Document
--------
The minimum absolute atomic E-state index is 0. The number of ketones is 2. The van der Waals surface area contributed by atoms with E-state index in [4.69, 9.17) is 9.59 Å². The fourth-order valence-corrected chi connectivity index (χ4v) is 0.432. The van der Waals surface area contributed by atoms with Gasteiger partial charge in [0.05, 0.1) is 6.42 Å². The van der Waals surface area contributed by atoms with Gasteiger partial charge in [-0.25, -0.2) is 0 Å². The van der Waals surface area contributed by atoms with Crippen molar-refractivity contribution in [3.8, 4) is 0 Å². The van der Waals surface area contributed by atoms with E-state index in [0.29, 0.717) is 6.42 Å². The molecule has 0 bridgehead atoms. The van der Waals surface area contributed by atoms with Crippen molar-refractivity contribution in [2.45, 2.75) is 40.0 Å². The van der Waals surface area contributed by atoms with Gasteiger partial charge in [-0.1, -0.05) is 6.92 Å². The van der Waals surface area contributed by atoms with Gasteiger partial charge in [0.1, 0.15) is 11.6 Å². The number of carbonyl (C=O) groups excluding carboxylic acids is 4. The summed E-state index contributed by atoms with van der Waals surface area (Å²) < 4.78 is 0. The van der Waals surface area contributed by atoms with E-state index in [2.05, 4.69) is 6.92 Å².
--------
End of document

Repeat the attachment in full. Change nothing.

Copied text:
The minimum absolute atomic E-state index is 0. The number of ketones is 2. The van der Waals surface area contributed by atoms with E-state index in [4.69, 9.17) is 9.59 Å². The fourth-order valence-corrected chi connectivity index (χ4v) is 0.432. The van der Waals surface area contributed by atoms with Gasteiger partial charge in [0.05, 0.1) is 6.42 Å². The van der Waals surface area contributed by atoms with Gasteiger partial charge in [-0.25, -0.2) is 0 Å². The van der Waals surface area contributed by atoms with Crippen molar-refractivity contribution in [3.8, 4) is 0 Å². The van der Waals surface area contributed by atoms with E-state index in [0.29, 0.717) is 6.42 Å². The molecule has 0 bridgehead atoms. The van der Waals surface area contributed by atoms with Crippen molar-refractivity contribution in [2.45, 2.75) is 40.0 Å². The van der Waals surface area contributed by atoms with Gasteiger partial charge in [-0.1, -0.05) is 6.92 Å². The van der Waals surface area contributed by atoms with Gasteiger partial charge in [0.1, 0.15) is 11.6 Å². The number of carbonyl (C=O) groups excluding carboxylic acids is 4. The summed E-state index contributed by atoms with van der Waals surface area (Å²) < 4.78 is 0. The van der Waals surface area contributed by atoms with E-state index in [2.05, 4.69) is 6.92 Å².